An employee approaches you, clearly distressed. They aren’t going to meet today’s project deadline because their child is ill, and caregiving has been tough on them. They might need an extra day. You want to show your support, so you say something like, “I feel you, and I’m so sorry to hear that.” But you’re not a parent and your employee knows that. How could you really understand how they feel? Although your intentions are good, there’s a chance you could come across as inauthentic and, possibly, even patronizing.

You may have been on one (or both sides) of similar interactions at work. A recent survey of more than 1,000 employees in the U.S. found that 52% of respondents feel their company’s efforts to be empathetic towards employees are dishonest. This suggests that while managers and leaders are trying, many of them may be going about it wrong.

For first-time managers, who are new to overseeing people, this situation can be extra tricky. You want build trust with your team members and show compassion, but your direct reports are watching you carefully. Displaying empathy in a way that seems authentic — as opposed to dishonest or ingenuine — can be challenging. Being under scrutiny adds an extra layer of pressure.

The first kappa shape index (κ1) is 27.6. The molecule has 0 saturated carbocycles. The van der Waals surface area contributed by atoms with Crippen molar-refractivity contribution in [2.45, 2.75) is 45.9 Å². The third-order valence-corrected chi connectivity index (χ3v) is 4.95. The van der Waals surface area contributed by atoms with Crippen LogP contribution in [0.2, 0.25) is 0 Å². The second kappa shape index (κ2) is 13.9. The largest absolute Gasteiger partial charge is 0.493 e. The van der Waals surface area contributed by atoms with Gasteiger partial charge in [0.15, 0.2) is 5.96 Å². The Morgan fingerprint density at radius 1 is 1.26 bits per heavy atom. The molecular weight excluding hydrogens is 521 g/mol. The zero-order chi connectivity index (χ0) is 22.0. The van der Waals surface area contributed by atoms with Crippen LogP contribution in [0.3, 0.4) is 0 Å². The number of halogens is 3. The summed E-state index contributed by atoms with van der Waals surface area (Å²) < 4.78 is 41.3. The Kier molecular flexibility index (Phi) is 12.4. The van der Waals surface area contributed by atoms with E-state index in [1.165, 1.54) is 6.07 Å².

So, how can you get it right?

To forge stronger and more genuine connections with your team, you first need to understand what lies at the root of the challenge.

What We Get Wrong About Empathy

Many people confuse sympathy and empathy. Sympathy is when you feel sorrow for what someone else is going through because you can relate to their experience personally. In those cases, saying, “I feel you,” would be an appropriate response.

However, most of us today work in multigenerational and multicultural organizations where employees show up with different backgrounds, issues, and experiences. You can’t possibly expect to personally relate to every circumstance that is brought to you.